This is a fact that is obvious to any organizer of post-baccalaureate orientation or open days in engineering school: boys are far more likelythan girls to hurry around booths dedicated to the trades of digital . One might think that it has always been so. Moreover, this state of affairs is anchored in mentalities, the figure of the “geek” still declining often male.
This would almost make us forget that at the beginning of what was called “computing,” many mathematicians played a key role. Among these great figures , we can mention Grace Hopper , who imagined the concept of compiler and made the first prototype in 1952. It is a woman, Mary Keller, who supported the first thesis in computer science, in 1965.
We can also mention Kathleen Booth, a pioneer of character recognition and machine translation. Or Barbara Liskov, who in 1968 started one of the first chess games, and became a professor of artificial intelligence at MIT.
Research and “coding” positions
After pioneering work, Adele Goldberg led the design of the first graphical computer in 1973, while Alice Recoque designed the Mitra mini-computer line, including the highly successful Mitra 15, which was a great commercial success. It should be noted that MIT, in its quest for excellence, had an early policy of openness to diversity: between 1965 and 1985, the number of female students in computer science increased from 5% to almost 30%.
During these founding years, women were also very active at an operational level. In the 1940s, the first electronic computer, ENIAC , was entirely programmed by six mathematicians. In the early 1950s, at computer manufacturer Eckert-Mauchly, 40% of programmers were women. Until 1960, in Great Britain, in the public service, the “coding stations” of computers were almost exclusively female.
The first Computer Usage Company started in the United States in 1955 with a team of four programmers. Three years later, Elsie Schutt launches Computations Inc. to enable mothers to pursue a career in computer science by working remotely; this business will last 50 years. In 1962, in Great Britain, Stephanie Shirley founded at 29 Freelance Programmers , with the same objective: it will be a great international success until its acquisition by Steria in 2007.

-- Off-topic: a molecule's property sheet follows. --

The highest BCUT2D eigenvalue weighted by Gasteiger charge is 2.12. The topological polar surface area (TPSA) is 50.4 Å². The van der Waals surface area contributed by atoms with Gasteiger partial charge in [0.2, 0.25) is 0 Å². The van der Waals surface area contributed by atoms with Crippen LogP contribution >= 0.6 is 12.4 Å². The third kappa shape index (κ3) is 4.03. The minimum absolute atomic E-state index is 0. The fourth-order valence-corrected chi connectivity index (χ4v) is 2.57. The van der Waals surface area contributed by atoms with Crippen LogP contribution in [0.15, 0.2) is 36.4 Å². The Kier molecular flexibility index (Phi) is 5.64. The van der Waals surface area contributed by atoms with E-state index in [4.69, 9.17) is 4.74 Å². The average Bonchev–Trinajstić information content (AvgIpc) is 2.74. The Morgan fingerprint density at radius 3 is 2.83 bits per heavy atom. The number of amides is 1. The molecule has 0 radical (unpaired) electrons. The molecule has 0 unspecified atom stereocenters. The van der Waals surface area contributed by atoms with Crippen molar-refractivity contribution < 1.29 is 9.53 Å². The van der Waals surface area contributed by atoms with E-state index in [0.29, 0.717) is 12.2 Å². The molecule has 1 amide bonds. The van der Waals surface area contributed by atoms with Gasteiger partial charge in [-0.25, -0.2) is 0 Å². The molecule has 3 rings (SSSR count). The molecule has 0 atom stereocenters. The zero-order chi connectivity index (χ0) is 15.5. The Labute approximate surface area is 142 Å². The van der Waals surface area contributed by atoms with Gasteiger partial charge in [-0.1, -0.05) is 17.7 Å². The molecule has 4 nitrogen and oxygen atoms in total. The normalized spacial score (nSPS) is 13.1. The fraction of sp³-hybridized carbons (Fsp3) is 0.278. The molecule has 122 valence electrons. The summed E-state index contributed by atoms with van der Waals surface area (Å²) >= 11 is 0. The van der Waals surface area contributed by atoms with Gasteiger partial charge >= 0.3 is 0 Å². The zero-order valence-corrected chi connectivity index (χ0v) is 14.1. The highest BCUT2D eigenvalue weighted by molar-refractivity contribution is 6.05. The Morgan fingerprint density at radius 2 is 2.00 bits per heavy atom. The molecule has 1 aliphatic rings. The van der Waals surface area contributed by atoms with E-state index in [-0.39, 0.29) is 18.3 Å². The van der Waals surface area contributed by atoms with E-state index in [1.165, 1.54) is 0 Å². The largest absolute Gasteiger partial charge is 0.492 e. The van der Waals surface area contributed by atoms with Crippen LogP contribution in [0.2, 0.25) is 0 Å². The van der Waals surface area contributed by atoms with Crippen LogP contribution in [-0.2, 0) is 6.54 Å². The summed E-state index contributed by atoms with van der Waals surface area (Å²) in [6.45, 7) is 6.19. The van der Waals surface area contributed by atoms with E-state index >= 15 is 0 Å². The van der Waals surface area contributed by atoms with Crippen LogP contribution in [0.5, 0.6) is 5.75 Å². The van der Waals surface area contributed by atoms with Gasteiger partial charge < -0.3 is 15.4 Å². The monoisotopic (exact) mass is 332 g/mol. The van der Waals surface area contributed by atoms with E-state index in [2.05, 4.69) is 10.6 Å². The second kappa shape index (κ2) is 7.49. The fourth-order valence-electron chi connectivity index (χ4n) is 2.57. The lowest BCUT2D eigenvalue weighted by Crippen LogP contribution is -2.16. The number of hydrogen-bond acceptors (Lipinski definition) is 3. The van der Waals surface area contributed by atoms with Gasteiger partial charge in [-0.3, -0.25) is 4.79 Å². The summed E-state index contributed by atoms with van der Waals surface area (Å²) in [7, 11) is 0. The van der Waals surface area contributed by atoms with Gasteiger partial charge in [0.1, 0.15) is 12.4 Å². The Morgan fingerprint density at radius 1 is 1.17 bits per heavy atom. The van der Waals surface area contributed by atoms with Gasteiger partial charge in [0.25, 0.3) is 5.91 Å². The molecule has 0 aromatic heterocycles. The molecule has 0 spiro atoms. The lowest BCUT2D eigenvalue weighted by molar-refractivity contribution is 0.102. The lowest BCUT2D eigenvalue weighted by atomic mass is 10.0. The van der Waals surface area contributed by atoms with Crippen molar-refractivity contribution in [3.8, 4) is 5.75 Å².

The turn of the 80s
How did the situation reverse? What triggers can we identify? The hinge is in the 1980s, first around recruitment methods. To filter the multitude of applications that come to him, an American society then defines the psychological profile of “the good programmer”.
It is based on a sample of men working in a military environment, with two main characteristics: a sociability a little less than the average and activities socially connoted as masculine. We are far from the years 1940-50 where to program we recruited people who are patient, logical, having a lot of imagination, and practicing crosswords, chess or knitting! This profile has been heavily used.
Then, as the need for IT staff grew, salaries were relatively high. Considering that it was abnormal for coders to have such a comfortable remuneration and that it was inconceivable that they manage mixed teams, Great Britain has, in the public sector – leader in the computerization of the country – blocked the career of skilled, experienced and motivated programmers, and new recruitments will lead to masculinizing the profession.